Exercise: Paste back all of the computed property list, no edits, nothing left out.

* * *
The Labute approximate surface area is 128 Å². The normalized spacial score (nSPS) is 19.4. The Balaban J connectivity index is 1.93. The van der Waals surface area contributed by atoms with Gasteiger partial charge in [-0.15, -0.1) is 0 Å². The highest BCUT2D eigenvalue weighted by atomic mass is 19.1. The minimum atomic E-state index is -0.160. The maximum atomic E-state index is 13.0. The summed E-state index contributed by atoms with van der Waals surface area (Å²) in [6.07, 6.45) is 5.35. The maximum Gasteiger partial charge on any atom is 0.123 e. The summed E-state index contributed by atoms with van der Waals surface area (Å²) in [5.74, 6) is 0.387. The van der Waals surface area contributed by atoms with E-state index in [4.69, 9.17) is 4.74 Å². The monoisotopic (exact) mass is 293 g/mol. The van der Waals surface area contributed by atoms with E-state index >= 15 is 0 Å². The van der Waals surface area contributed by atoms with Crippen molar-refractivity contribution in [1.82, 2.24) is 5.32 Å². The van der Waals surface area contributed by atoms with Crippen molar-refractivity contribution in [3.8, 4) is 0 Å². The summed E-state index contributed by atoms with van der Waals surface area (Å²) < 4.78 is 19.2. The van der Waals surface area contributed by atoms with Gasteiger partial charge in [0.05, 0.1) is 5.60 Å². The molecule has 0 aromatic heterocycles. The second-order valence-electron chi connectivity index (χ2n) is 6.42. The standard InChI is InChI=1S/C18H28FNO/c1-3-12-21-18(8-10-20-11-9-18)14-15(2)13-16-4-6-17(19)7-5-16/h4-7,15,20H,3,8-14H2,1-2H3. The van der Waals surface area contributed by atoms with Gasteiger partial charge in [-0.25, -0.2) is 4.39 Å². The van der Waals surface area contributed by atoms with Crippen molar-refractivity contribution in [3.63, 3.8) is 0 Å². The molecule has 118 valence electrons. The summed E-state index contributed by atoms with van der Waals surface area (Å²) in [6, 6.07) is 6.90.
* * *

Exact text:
The Labute approximate surface area is 128 Å². The normalized spacial score (nSPS) is 19.4. The Balaban J connectivity index is 1.93. The van der Waals surface area contributed by atoms with Gasteiger partial charge in [-0.15, -0.1) is 0 Å². The highest BCUT2D eigenvalue weighted by atomic mass is 19.1. The minimum atomic E-state index is -0.160. The maximum atomic E-state index is 13.0. The summed E-state index contributed by atoms with van der Waals surface area (Å²) in [6.07, 6.45) is 5.35. The maximum Gasteiger partial charge on any atom is 0.123 e. The summed E-state index contributed by atoms with van der Waals surface area (Å²) in [5.74, 6) is 0.387. The van der Waals surface area contributed by atoms with E-state index in [4.69, 9.17) is 4.74 Å². The monoisotopic (exact) mass is 293 g/mol. The van der Waals surface area contributed by atoms with E-state index >= 15 is 0 Å². The van der Waals surface area contributed by atoms with Crippen molar-refractivity contribution in [1.82, 2.24) is 5.32 Å². The van der Waals surface area contributed by atoms with Crippen molar-refractivity contribution in [3.8, 4) is 0 Å². The summed E-state index contributed by atoms with van der Waals surface area (Å²) < 4.78 is 19.2. The van der Waals surface area contributed by atoms with Gasteiger partial charge in [0.05, 0.1) is 5.60 Å². The molecule has 0 aromatic heterocycles. The second-order valence-electron chi connectivity index (χ2n) is 6.42. The standard InChI is InChI=1S/C18H28FNO/c1-3-12-21-18(8-10-20-11-9-18)14-15(2)13-16-4-6-17(19)7-5-16/h4-7,15,20H,3,8-14H2,1-2H3. The van der Waals surface area contributed by atoms with Gasteiger partial charge in [-0.25, -0.2) is 4.39 Å². The van der Waals surface area contributed by atoms with Crippen molar-refractivity contribution in [3.63, 3.8) is 0 Å². The molecule has 118 valence electrons. The summed E-state index contributed by atoms with van der Waals surface area (Å²) in [6, 6.07) is 6.90.